Brain chemicals combine to ‘switch’ you off

Two powerful brain chemical systems work together to paralyse skeletal muscles during rapid eye movement (REM) sleep.

The neurotransmitters gamma-aminobutyric acid (GABA) and glycine caused REM sleep paralysis in rats by “switching off” the specialised cells in the brain which allow muscles to be active.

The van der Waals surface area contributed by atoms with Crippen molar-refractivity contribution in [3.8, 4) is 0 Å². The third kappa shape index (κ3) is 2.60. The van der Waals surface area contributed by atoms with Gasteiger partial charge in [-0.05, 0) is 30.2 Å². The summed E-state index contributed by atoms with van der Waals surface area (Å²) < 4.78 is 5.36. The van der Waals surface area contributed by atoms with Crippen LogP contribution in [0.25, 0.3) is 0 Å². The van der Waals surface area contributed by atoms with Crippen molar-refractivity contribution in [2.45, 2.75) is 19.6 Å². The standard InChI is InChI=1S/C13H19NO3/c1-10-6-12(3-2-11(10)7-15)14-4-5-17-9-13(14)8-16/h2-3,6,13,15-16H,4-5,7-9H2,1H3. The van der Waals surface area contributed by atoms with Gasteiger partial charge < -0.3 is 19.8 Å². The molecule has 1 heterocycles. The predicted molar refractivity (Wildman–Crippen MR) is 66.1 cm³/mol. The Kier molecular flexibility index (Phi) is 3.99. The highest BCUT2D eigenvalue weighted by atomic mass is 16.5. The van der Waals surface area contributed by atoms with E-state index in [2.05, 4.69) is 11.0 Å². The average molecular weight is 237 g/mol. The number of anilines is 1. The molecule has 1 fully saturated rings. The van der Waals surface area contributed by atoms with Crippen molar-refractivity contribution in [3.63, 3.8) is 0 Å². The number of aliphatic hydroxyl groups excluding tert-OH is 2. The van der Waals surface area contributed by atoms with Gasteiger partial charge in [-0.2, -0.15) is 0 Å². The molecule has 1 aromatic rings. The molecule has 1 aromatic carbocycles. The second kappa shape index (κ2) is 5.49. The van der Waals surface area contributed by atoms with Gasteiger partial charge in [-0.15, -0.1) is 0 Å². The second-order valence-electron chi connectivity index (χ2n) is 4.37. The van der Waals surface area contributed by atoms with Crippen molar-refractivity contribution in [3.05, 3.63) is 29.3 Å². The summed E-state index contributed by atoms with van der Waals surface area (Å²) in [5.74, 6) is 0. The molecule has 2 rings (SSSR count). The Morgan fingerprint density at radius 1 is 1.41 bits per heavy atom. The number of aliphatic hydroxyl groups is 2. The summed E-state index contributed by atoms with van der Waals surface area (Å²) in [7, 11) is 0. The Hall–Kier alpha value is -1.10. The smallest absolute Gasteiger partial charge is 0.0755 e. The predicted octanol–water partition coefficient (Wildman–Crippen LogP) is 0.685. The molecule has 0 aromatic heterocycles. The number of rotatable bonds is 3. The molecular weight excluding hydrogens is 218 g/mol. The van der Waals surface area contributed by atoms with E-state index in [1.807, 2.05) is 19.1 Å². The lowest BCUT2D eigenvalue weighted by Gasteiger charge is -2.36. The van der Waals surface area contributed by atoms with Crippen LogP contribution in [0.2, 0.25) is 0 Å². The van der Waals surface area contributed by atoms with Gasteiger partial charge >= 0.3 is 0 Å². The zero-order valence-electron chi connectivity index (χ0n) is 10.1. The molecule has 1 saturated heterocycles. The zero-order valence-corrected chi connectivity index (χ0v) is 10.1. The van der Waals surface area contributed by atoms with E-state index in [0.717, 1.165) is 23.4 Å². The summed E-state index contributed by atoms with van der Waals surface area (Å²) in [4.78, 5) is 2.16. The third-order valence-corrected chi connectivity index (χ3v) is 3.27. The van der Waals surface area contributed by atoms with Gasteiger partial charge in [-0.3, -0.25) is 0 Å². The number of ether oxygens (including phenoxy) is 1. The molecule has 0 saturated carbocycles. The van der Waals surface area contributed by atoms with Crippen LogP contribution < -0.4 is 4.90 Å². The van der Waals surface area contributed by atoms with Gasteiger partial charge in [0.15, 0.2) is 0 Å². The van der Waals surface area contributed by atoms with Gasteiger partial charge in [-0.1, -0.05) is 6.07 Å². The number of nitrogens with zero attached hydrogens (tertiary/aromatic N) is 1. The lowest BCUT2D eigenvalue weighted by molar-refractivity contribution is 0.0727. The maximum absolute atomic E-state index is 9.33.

The finding may help scientists better understand and treat sleep disorders, including narcolepsy, tooth grinding, and REM sleep behaviour disorder.

Read more at University of Toronto